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Thursday, January 17, 2019

Fighting Sunshine Law Turns Into Expensive Blunder for Missouri Prosecutor

Posted By on Thu, Jan 17, 2019 at 6:50 AM

click to enlarge Cole County Circuit Court. - SCREENSHOT VIA GOOGLE
  • Cole County Circuit Court.
Some fights just aren't worth the cost. Consider the case of Cole County Prosecuting Attorney Mark Richardson, who insisted on appealing a circuit court's 2017 order that he pay a record-setting $12,000 civil penalty over his stubborn refusal to follow the state's Sunshine laws.

But in a ruling announced earlier this week, a panel of judges on the Missouri Court of Appeals' Western District affirmed the decision to fine Richardson for "knowingly and purposefully" violating the state's laws that ensures government records are open to the public.

And that wasn't the only bad news for Richardson. Along with the fine, Cole County must pay $24,070 in attorneys fees — and on top of that, the county now owes thousands of dollars more in legal fees to the attorneys who beat Richardson a second time on appeal.

As RFT reported in 2017, the initial decision against Richardson, delivered by Cole County Judge Patricia Joyce, included a hefty civil penalty — a rare result in a lawsuit brought against a sitting government official. The $12,000 fine assessed on the prosecutors' office reflected that Richardson had willfully broken the law in order to withhold records from drug policy activist Aaron Malin, Joyce wrote.

"Just because you're the elected prosecutor of Cole County doesn't mean you're above the law," Malin said in an interview shortly after the civil penalty was announced.

But Richardson didn't let the matter go. He appealed one month later. Notably, he didn't attempt to argue that he himself was blameless. He also didn't challenge Joyce's contention that he had intentionally violated the law.

Instead, Richardson tried to split hairs. In his appeal, he argued that the circuit court had exceeded the $5,000 maximum civil penalty for Sunshine violations. He wanted the fee knocked down.

Additionally, Richardson argued that despite his Sunshine law violations, his office office was still not obligated to give Malin the records the researcher had first requested in 2015. (Malin was seeking records of communication between Richardson's office and the region's drug task force.)

Previously, Richardson had tried to argue that drug task forces are not actually covered by the state's open records law, a contention rejected by Judge Joyce because, basically, that's not how the law works: Drug task forces are governmental agencies, and like other governmental agencies, they are obligated to respond to Sunshine requests and to furnish "open records" as defined under the law.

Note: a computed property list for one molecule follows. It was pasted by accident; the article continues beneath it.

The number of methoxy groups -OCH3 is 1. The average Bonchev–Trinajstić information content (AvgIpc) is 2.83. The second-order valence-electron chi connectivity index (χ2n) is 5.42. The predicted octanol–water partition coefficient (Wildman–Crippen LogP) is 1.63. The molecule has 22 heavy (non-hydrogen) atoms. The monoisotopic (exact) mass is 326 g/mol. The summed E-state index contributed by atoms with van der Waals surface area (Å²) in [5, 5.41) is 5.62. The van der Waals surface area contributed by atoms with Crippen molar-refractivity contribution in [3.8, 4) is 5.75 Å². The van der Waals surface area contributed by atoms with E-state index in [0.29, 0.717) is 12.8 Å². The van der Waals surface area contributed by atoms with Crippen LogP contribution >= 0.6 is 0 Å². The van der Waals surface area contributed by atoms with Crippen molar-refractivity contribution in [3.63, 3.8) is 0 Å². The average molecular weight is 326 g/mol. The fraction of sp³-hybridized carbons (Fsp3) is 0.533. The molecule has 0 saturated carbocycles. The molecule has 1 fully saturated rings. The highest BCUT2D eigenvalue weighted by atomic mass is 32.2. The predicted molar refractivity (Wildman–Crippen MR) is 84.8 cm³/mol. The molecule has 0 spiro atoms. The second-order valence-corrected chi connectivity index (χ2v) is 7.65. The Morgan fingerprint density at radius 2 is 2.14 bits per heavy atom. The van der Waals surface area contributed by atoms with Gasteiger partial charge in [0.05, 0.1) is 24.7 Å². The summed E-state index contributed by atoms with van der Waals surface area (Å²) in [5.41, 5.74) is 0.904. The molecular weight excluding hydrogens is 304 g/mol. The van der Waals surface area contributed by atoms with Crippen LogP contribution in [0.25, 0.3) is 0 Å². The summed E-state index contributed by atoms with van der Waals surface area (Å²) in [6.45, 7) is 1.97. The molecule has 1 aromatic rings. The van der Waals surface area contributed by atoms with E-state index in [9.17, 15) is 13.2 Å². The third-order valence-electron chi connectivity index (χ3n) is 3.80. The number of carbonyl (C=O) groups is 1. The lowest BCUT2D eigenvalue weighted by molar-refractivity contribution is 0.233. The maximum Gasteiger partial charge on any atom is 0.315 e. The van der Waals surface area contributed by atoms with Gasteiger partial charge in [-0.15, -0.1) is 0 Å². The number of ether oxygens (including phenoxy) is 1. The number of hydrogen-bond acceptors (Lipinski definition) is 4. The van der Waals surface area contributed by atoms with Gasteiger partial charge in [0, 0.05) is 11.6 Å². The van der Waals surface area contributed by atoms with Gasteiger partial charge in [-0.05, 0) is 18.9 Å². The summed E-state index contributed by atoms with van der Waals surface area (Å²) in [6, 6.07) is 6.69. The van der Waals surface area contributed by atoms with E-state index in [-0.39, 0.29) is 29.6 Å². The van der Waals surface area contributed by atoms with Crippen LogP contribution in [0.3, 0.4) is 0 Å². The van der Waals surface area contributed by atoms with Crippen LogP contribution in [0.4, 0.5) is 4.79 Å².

Richardson's more recent loss came on Tuesday. 

In the unanimous ruling, appellate Judge Mark Pfeiffer rejected both of Richardson's arguments, and hammered the prosecutor — who lost his reelection bid in August to a Republican primary challenger — for once again trying to sidestep the consequences of his law-breaking.

Pfeifer noted that Richardson's position had been met "with disdain" by the circuit court.

"The circuit court’s judgment found the Prosecutor’s conduct to be undisputedly purposeful, knowing, dilatory, and non-responsive to the requirements of Missouri’s Sunshine Law," Pfeiffer wrote.

In the end, what buried Richardson was that he could not plead ignorance. In a footnote, Pfeiffer noted that Richardson had "practiced law since 1984, had served as a municipal judge for over seven years in his career, and had even taught state agency officials about their responsibilities regarding the Sunshine Law and responding to requests for public records."

And now it's time to pay up. In addition to the $12,000 owed to Malin, Cole County is on the hook for the attorneys' fees incurred while taking the case to circuit court. That bumps the total to more than $36,000.

That figure does not, however, include Richardson's ill-fated appeal. Malin's attorneys from the ACLU of Missouri and the Freedom Center of Missouri are now owed additional fees. Attorney Dave Roland, with the Freedom Center, estimates that the total cost to Cole County could hit $50,000.

Cole County's recently elected prosecutor, Locke Thompson, told ABC 17 News on Tuesday that he's working with the county commission to find the funds to pay the fees and penalty.

Thompson didn't sound too pleased about it, telling the station, "You inherit some things you don't always want to."

Follow Danny Wicentowski on Twitter at @D_Towski. E-mail the author at [email protected]

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